First, determine the asset levels your potential client has and what their goals are for these. A popular strategy for structuring a family office is as an investment limited liability company (LLC). The LLC is a flexible business structure that allows both ownership (membership) and employer/employee relationships for the receipt of income.

Your client’s asset levels and current strategy will be critical in determining a path forward—whether that’s through an LLC or otherwise. It’s also important to determine if the family office structure might be used to offer other services to future generations, including, but not limited to, accounting, legal, bill paying and budgeting.

  1. Are There Any Familial Philosophies that Need to be Continued and Transferred Generationally?

The major focus for most family offices are wealth preservation, expense management and familial-values transfer. To create a wealth management organization to oversee a family’s assets, as well as those in the next generation, it’s important to define the family’s goals and investment philosophy. Ensuring that both the philosophy (the why) and investment selection are transferred generationally helps maintain transparency, purpose across the family and a sense of community and unity across the generations. It also prevents regulatory violations and fund misappropriation. 

  1. Is Your Family Ready to Start and Run a Family Office?

Ultimately, you must ask if they’re ready to start. Building a family office requires a tremendous amount of diligence and oversight, which includes creating strict governance infrastructure and establishing relevant boards of directors and committees. Individuals who have the drive and motivation to create and run a family office must also determine whether the business will be sustainable. For those who enjoy the excitement of creating an organization and have the time, or those who want to occupy retirement with meaningful and personally rewarding work, starting and potentially managing a family office can be a great option.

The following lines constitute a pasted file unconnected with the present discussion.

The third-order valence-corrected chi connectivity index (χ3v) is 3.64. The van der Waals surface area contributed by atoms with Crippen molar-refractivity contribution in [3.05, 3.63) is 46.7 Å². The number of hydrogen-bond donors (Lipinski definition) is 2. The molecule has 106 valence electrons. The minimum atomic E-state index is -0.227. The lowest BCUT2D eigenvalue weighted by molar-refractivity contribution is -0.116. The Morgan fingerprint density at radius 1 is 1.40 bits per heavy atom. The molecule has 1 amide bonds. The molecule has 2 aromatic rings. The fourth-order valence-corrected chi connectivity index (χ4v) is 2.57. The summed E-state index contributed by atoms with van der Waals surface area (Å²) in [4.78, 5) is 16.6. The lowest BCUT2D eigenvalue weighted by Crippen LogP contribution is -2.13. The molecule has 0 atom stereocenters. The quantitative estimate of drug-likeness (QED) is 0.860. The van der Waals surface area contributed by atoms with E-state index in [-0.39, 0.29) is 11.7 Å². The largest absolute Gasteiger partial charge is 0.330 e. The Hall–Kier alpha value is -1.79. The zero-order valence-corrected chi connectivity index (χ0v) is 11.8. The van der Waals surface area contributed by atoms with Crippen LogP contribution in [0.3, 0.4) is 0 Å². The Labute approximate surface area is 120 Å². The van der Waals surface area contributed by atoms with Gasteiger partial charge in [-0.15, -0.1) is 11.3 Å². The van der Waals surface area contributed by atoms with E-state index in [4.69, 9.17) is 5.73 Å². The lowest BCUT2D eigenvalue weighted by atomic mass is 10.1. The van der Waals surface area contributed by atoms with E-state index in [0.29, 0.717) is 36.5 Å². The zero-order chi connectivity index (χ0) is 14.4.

Pros and Cons

Like most decisions, there are pros and cons to creating a family office. Some of the attractive features of family offices include the continuation of successful wealth gathering, family investment techniques, maintenance of control while executing a power shift, pooling of accounts that could drive lower fees and continuity of holdings.

The downside to starting a family office include the tremendous amount of work it requires compared with outsourcing (or just hiring a private wealth manager or company). It can also be difficult to foster a homogeneous point of view on investing and how the business should run. Also, like most “businesses,” family offices take some time to start to work.

With these pros and cons in mind, a private wealth manager should be prepared to guide a potential client family through the decision-making process—wherever it might lead—and help them decide whether a family office is right for them.


Stephen Dunbar is Executive Vice President, Equitable Advisors